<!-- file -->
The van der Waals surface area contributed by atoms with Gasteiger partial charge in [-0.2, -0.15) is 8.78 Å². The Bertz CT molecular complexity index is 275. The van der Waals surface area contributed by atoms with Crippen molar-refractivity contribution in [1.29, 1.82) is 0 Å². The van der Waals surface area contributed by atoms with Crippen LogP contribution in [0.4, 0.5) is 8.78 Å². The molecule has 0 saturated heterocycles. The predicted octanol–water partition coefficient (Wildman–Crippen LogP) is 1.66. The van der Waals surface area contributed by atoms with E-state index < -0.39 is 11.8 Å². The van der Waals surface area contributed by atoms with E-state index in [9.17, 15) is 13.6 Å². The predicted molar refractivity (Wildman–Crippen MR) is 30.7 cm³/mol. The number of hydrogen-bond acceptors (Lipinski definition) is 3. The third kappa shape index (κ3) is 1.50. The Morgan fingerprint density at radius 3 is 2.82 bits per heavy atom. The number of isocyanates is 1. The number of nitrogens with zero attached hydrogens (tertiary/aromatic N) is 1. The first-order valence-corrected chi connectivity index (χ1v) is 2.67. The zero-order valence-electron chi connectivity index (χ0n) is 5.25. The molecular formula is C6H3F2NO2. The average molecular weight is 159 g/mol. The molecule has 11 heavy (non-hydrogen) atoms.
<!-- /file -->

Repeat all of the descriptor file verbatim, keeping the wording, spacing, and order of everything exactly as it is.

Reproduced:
The van der Waals surface area contributed by atoms with Gasteiger partial charge in [-0.2, -0.15) is 8.78 Å². The Bertz CT molecular complexity index is 275. The van der Waals surface area contributed by atoms with Crippen molar-refractivity contribution in [1.29, 1.82) is 0 Å². The van der Waals surface area contributed by atoms with Crippen LogP contribution in [0.4, 0.5) is 8.78 Å². The molecule has 0 saturated heterocycles. The predicted octanol–water partition coefficient (Wildman–Crippen LogP) is 1.66. The van der Waals surface area contributed by atoms with E-state index < -0.39 is 11.8 Å². The van der Waals surface area contributed by atoms with E-state index in [9.17, 15) is 13.6 Å². The predicted molar refractivity (Wildman–Crippen MR) is 30.7 cm³/mol. The number of hydrogen-bond acceptors (Lipinski definition) is 3. The third kappa shape index (κ3) is 1.50. The Morgan fingerprint density at radius 3 is 2.82 bits per heavy atom. The number of isocyanates is 1. The number of nitrogens with zero attached hydrogens (tertiary/aromatic N) is 1. The first-order valence-corrected chi connectivity index (χ1v) is 2.67. The zero-order valence-electron chi connectivity index (χ0n) is 5.25. The molecular formula is C6H3F2NO2. The average molecular weight is 159 g/mol. The molecule has 11 heavy (non-hydrogen) atoms.